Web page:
Repression in southern Thailand fuels diplomatic tensions with Malaysia
17 October 2005
A diplomatic row has erupted between Thailand and Malaysia over the fate of 131 Muslim villagers who fled to Malaysia in late August from southern Thailand. The asylum seekers were fleeing from the operations of Thai security forces in the predominantly Muslim provinces of Narathiwat, Yala and Pattani, and a conflict that has cost at least 1,000 lives since January 2004.
Thai Prime Minister Thaksin Shinawatra took exception to remarks by Malaysian Foreign Minister Syed Hamid Albar that the villagers would be returned to Thailand only if Bangkok could guarantee their human rights and safety. On October 7, the Thai Foreign Ministry summoned the Malaysian ambassador to protest “interference in the internal affairs” of Thailand.
According to a report in the Bangkok Post, Thaksin’s administration was also angered by the fact that United Nations High Commissioner for Refugees officials interviewed the villagers, who were being considered for refugee status. Thaksin declared: “Our human rights standard is high. We stick to and abide by the principle and the constitution, ours being very progressive as it is.”
The Thaksin regime’s actual record in the south includes two massacres of Muslim youth, at the historic Krue Sae mosque in April 2004 and at Tak Bai in October 2004, in which about 200 were killed by the police and army.
Despite talk of finding a “gentler” way in the south, military operations have since been stepped up. In July an emergency decree was issued in the region, giving the government wide powers of censorship, detention without charge for 30 days and immunity from criminal prosecution for the security forces deployed in the southern provinces.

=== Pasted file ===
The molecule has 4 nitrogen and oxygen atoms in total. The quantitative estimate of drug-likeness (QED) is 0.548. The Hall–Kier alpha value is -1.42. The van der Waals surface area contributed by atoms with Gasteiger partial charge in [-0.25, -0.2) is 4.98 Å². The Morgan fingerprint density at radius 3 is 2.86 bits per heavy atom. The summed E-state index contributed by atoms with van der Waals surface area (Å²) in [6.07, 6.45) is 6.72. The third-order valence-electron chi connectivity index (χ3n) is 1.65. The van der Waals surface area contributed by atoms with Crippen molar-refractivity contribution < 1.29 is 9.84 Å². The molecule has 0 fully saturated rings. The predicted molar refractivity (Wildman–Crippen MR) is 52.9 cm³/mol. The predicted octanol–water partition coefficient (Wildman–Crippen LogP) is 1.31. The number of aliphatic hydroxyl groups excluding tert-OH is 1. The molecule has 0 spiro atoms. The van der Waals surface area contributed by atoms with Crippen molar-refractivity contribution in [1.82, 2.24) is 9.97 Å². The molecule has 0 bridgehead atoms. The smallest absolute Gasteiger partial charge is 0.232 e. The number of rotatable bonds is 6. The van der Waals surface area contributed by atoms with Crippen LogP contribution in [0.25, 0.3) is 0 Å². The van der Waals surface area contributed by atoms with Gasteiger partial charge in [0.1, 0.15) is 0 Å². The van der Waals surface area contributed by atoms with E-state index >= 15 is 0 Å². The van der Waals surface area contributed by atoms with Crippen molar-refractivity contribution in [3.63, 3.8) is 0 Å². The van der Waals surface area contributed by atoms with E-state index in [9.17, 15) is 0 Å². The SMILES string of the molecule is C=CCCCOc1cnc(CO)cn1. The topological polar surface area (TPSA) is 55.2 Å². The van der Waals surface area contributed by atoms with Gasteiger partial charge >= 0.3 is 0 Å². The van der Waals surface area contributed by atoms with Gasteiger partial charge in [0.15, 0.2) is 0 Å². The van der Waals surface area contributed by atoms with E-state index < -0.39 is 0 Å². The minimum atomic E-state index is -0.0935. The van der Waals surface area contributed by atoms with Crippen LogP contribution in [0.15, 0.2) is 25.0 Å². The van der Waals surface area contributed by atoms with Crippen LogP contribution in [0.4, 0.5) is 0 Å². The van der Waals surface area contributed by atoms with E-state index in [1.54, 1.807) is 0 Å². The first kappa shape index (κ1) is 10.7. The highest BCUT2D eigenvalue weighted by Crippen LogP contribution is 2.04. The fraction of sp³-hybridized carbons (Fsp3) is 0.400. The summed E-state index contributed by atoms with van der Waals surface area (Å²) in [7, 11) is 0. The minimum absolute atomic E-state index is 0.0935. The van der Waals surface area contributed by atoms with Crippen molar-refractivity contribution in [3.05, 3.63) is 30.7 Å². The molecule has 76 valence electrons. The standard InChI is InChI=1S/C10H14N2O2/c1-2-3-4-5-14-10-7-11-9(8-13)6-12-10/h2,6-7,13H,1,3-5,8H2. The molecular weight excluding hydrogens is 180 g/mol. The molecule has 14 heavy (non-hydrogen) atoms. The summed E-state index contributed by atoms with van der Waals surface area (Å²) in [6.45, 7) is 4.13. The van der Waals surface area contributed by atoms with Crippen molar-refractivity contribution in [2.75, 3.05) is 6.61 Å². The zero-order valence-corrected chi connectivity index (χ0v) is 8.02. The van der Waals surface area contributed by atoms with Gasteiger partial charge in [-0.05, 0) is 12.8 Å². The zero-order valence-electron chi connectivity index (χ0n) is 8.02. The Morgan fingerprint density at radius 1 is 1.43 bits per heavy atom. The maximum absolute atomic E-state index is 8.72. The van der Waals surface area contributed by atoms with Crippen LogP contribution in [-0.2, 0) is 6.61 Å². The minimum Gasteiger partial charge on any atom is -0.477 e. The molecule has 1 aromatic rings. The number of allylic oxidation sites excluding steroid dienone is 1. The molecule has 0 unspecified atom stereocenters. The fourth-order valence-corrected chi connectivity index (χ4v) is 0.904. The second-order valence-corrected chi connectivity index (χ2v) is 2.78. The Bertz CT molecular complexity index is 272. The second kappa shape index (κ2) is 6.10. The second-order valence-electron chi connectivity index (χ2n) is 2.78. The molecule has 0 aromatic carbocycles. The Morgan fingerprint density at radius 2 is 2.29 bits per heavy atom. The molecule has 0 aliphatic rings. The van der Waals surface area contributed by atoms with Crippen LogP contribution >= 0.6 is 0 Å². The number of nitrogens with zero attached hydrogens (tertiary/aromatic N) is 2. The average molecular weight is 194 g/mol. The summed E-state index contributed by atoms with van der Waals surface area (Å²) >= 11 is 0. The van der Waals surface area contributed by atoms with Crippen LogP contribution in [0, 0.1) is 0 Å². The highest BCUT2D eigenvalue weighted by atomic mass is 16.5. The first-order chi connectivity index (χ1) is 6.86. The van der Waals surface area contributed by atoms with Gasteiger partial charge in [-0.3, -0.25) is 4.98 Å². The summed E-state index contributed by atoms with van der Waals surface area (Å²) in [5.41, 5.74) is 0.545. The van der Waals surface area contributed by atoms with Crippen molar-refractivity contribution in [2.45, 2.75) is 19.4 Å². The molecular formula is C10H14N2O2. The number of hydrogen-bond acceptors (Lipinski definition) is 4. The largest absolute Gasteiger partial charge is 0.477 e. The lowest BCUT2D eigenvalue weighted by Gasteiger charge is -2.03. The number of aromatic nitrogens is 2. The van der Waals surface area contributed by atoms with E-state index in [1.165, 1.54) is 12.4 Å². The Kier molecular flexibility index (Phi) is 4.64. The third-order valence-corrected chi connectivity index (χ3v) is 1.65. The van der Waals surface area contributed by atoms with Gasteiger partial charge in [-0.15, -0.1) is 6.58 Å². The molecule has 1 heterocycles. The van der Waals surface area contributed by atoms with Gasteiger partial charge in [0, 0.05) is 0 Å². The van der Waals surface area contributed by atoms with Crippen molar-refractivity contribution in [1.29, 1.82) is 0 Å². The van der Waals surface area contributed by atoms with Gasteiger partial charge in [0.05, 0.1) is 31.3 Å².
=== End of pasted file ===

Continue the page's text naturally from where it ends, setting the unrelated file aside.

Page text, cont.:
Since then, insurgent activity has increased. In the last week of September and the first week of October, at least nine Thai soldiers were killed in two attacks.
Malaysian Foreign Minister Syed Hamid proposed on October 8 that the two governments hold talks to calm down their rift. He told the Malaysian media: “It is best for both sides to keep talking until the issue is resolved”. Thaksin shrugged off the suggestion and went ahead with plans for a scheduled visit to the European Union.
Kuala Lumpur’s concern over the deteriorating security situation in southern Thailand was apparent in the week before the diplomatic scuffle. Prime Minister Abdullah Ahmad Badawi, who heads the ruling United Malays National Organisation (UMNO) and his predecessor, Mahathir Mohamad, both held informal talks with former Thai Prime Minister Anand Panyarachun, head of the National Reconciliation Commission (NRC).
Thaksin supposedly set up the 48-member NRC panel to seek peaceful solutions to the conflict in the south after international criticism of the government’s actions in the Muslim south. The NRC chairman told the Thai media that Badawi and Mahathir had discussed the growing violence but assured him that Malaysia did not support the separatist movement.